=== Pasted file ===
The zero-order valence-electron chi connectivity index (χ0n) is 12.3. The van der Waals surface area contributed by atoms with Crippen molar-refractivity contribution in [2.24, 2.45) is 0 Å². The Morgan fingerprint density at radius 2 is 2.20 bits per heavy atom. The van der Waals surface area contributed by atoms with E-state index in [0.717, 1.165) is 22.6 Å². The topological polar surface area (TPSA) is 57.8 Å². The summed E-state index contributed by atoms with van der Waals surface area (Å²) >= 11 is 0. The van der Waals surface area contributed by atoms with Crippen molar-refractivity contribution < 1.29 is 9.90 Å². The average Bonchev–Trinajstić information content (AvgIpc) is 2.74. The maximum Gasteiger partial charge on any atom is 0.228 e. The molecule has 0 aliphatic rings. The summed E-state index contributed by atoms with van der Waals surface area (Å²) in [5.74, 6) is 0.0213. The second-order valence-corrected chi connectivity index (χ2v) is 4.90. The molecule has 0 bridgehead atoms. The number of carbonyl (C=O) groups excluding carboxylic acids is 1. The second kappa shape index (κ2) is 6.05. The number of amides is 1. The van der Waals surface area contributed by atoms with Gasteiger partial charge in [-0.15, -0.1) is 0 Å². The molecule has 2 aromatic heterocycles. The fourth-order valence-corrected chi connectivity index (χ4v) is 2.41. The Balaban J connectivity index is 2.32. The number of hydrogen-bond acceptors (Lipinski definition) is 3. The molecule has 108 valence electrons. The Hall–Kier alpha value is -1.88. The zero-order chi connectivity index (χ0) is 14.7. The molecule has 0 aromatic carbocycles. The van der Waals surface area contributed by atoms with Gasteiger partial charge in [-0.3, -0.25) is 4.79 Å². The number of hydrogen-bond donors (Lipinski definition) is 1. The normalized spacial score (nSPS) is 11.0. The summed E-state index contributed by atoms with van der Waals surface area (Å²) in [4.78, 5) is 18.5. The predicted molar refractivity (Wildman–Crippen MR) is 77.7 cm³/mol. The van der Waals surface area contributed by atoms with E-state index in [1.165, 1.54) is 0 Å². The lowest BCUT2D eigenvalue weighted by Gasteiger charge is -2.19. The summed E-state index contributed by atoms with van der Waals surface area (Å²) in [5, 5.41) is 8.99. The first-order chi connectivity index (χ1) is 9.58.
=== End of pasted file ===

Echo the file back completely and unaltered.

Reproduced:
The zero-order valence-electron chi connectivity index (χ0n) is 12.3. The van der Waals surface area contributed by atoms with Crippen molar-refractivity contribution in [2.24, 2.45) is 0 Å². The Morgan fingerprint density at radius 2 is 2.20 bits per heavy atom. The van der Waals surface area contributed by atoms with E-state index in [0.717, 1.165) is 22.6 Å². The topological polar surface area (TPSA) is 57.8 Å². The summed E-state index contributed by atoms with van der Waals surface area (Å²) >= 11 is 0. The van der Waals surface area contributed by atoms with Crippen molar-refractivity contribution < 1.29 is 9.90 Å². The average Bonchev–Trinajstić information content (AvgIpc) is 2.74. The maximum Gasteiger partial charge on any atom is 0.228 e. The molecule has 0 aliphatic rings. The summed E-state index contributed by atoms with van der Waals surface area (Å²) in [5.74, 6) is 0.0213. The second-order valence-corrected chi connectivity index (χ2v) is 4.90. The molecule has 0 bridgehead atoms. The number of carbonyl (C=O) groups excluding carboxylic acids is 1. The second kappa shape index (κ2) is 6.05. The number of amides is 1. The van der Waals surface area contributed by atoms with Gasteiger partial charge in [-0.15, -0.1) is 0 Å². The molecule has 2 aromatic heterocycles. The fourth-order valence-corrected chi connectivity index (χ4v) is 2.41. The Balaban J connectivity index is 2.32. The number of hydrogen-bond acceptors (Lipinski definition) is 3. The molecule has 108 valence electrons. The Hall–Kier alpha value is -1.88. The zero-order chi connectivity index (χ0) is 14.7. The molecule has 0 aromatic carbocycles. The van der Waals surface area contributed by atoms with Gasteiger partial charge in [-0.3, -0.25) is 4.79 Å². The number of hydrogen-bond donors (Lipinski definition) is 1. The normalized spacial score (nSPS) is 11.0. The summed E-state index contributed by atoms with van der Waals surface area (Å²) in [4.78, 5) is 18.5. The predicted molar refractivity (Wildman–Crippen MR) is 77.7 cm³/mol. The van der Waals surface area contributed by atoms with E-state index in [1.165, 1.54) is 0 Å². The lowest BCUT2D eigenvalue weighted by Gasteiger charge is -2.19. The summed E-state index contributed by atoms with van der Waals surface area (Å²) in [5, 5.41) is 8.99. The first-order chi connectivity index (χ1) is 9.58.